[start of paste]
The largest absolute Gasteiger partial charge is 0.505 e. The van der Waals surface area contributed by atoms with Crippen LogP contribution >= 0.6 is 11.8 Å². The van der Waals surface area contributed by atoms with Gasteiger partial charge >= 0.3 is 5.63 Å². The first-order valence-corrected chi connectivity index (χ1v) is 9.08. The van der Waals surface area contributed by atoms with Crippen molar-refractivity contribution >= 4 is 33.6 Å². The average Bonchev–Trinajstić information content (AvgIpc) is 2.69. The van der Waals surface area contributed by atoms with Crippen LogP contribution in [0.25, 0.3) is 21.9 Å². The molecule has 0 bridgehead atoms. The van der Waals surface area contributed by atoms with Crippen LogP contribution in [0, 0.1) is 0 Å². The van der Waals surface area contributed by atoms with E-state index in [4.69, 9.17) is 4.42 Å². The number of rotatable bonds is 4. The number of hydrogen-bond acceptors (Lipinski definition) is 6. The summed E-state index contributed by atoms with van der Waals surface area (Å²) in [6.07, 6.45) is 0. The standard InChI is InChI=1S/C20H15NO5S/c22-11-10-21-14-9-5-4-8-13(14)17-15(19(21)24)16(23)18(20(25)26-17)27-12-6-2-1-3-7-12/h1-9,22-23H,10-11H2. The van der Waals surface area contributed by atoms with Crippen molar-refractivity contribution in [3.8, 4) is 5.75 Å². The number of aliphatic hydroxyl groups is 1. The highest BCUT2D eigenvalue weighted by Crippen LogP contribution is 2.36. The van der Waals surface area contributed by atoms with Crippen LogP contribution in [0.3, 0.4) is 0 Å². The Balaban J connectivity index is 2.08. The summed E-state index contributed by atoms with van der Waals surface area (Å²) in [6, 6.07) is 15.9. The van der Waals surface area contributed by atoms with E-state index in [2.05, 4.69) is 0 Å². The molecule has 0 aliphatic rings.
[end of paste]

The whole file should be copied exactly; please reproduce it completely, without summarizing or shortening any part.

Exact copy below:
The largest absolute Gasteiger partial charge is 0.505 e. The van der Waals surface area contributed by atoms with Crippen LogP contribution >= 0.6 is 11.8 Å². The van der Waals surface area contributed by atoms with Gasteiger partial charge >= 0.3 is 5.63 Å². The first-order valence-corrected chi connectivity index (χ1v) is 9.08. The van der Waals surface area contributed by atoms with Crippen molar-refractivity contribution >= 4 is 33.6 Å². The average Bonchev–Trinajstić information content (AvgIpc) is 2.69. The van der Waals surface area contributed by atoms with Crippen LogP contribution in [0.25, 0.3) is 21.9 Å². The molecule has 0 bridgehead atoms. The van der Waals surface area contributed by atoms with Crippen LogP contribution in [0, 0.1) is 0 Å². The van der Waals surface area contributed by atoms with E-state index in [4.69, 9.17) is 4.42 Å². The number of rotatable bonds is 4. The number of hydrogen-bond acceptors (Lipinski definition) is 6. The summed E-state index contributed by atoms with van der Waals surface area (Å²) in [6.07, 6.45) is 0. The standard InChI is InChI=1S/C20H15NO5S/c22-11-10-21-14-9-5-4-8-13(14)17-15(19(21)24)16(23)18(20(25)26-17)27-12-6-2-1-3-7-12/h1-9,22-23H,10-11H2. The van der Waals surface area contributed by atoms with Crippen molar-refractivity contribution in [3.8, 4) is 5.75 Å². The number of aliphatic hydroxyl groups is 1. The highest BCUT2D eigenvalue weighted by Crippen LogP contribution is 2.36. The van der Waals surface area contributed by atoms with Crippen LogP contribution in [0.3, 0.4) is 0 Å². The Balaban J connectivity index is 2.08. The summed E-state index contributed by atoms with van der Waals surface area (Å²) in [6, 6.07) is 15.9. The van der Waals surface area contributed by atoms with E-state index in [2.05, 4.69) is 0 Å². The molecule has 0 aliphatic rings.